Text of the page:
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Sustainability on the Central Coast: How San Luis Obispo is Making An Impact

In 2020, San Luis Obispo established a Climate Action Plan to reach carbon neutrality by 2035. In this plan, they discuss different methods of reducing greenhouse gas emissions as well as managing air quality and water quality. 

In the Climate Action Plan, a vital pillar of this report includes clean energy systems; clean, affordable and reliable energy to the city of San Luis Obispo.

In November of 2021, San Luis Obispo was awarded a place on the “A-List” for achievements in climate action by the Climate Disclosure Project. This is the second-year in a row San Luis Obispo has been named a global leader in this category and one out of only 95 cities in the country to be awarded a spot on the “A-List.”

California Polytechnic State University in San Luis Obispo is no stranger to environmental awards, winning the Ralph Fuhrman Medal for “Outstanding Water Quality Academic-Practice Collaboration” and a Leadership Award from the Environmental Protection Agency for their work on solar plant sustainability.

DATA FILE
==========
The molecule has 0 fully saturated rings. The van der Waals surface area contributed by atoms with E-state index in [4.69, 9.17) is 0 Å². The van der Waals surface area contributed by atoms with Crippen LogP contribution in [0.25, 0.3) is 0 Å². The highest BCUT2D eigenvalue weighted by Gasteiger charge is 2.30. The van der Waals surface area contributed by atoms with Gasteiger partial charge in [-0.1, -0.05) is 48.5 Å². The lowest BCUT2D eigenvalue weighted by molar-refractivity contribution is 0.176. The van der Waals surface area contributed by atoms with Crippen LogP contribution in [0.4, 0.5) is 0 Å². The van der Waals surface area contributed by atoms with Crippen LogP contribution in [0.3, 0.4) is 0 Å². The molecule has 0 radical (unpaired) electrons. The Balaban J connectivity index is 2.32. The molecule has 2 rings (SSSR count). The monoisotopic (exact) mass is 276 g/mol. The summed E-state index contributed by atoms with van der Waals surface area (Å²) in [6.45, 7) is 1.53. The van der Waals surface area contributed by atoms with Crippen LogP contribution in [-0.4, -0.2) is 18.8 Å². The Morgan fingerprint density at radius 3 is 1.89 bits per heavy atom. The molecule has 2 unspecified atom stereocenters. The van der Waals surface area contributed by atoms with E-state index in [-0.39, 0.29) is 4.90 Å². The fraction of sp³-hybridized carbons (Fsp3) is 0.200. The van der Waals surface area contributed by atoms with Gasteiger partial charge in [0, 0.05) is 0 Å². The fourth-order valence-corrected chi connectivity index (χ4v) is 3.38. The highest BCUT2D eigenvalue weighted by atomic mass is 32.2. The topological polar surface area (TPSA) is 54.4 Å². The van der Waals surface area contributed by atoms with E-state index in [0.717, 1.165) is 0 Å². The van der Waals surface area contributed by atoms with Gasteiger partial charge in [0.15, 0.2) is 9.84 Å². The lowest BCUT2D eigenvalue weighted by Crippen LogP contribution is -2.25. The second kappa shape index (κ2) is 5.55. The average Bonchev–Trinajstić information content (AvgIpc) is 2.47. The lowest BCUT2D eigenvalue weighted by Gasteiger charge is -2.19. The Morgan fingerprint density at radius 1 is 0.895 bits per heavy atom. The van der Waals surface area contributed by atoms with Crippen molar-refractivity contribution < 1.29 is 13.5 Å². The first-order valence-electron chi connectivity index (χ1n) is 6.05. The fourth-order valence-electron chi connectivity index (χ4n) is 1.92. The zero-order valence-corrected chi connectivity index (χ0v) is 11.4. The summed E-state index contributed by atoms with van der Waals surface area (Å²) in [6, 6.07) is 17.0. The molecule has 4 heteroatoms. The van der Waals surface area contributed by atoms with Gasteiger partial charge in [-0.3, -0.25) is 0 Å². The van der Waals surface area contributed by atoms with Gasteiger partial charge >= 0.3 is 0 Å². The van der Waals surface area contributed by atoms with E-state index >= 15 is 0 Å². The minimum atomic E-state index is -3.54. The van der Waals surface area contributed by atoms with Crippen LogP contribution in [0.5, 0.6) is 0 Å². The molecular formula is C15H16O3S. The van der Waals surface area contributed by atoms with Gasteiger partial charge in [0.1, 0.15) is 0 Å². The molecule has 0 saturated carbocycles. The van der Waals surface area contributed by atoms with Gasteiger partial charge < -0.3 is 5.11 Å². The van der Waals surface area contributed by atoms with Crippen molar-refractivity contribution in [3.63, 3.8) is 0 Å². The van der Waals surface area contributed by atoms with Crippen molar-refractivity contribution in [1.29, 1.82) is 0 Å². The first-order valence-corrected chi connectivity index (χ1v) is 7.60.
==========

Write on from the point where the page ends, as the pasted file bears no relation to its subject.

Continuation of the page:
Now, San Luis Obispo is making leeway on their clean energy proposal for the city.

Morro Bay may become the new home for 400-square-miles of offshore wind turbines, in a new plan to implement clean energy. 

This proposed plan would be implemented 20 miles from Cambria’s shore and 35 miles northeast of Morro Bay. 

While it may take years for actual turbines to be put in the ground, Sara Guiltinan, renewable energy specialist at the Bureau of Ocean Energy Management (BOEM), said leases for the project are expected to go through this year.

Locals expressed their concerns in a virtual meeting on January 5, with many people questioning how the construction of turbines may disturb commercial fishing.

Larry Thevik, ​​president of the Washington Dungeness Crab Fishermen’s Association, has expressed his worries.

“It seems that BOEM is prepared to lease first and ask questions later,” Thevik said. “And frankly, that’s not going to take us to a good outcome.”

It’s a point of contention for the community, but the Bureau is assuring the public that their concerns are being heard. To learn more about the Morro Bay Wind Energy project and stay updated on its progress, click here.

Allister Loftus

Cal Poly '24

Alli is a second-year journalism major and environmental studies minor at Cal Poly in San Luis Obispo. She is from the Bay Area and currently on the editorial team for Her Campus. Alli is interested in writing about environmental justice and social justice topics. In her free time she likes watching movies, reading comics, and playing with her dogs.
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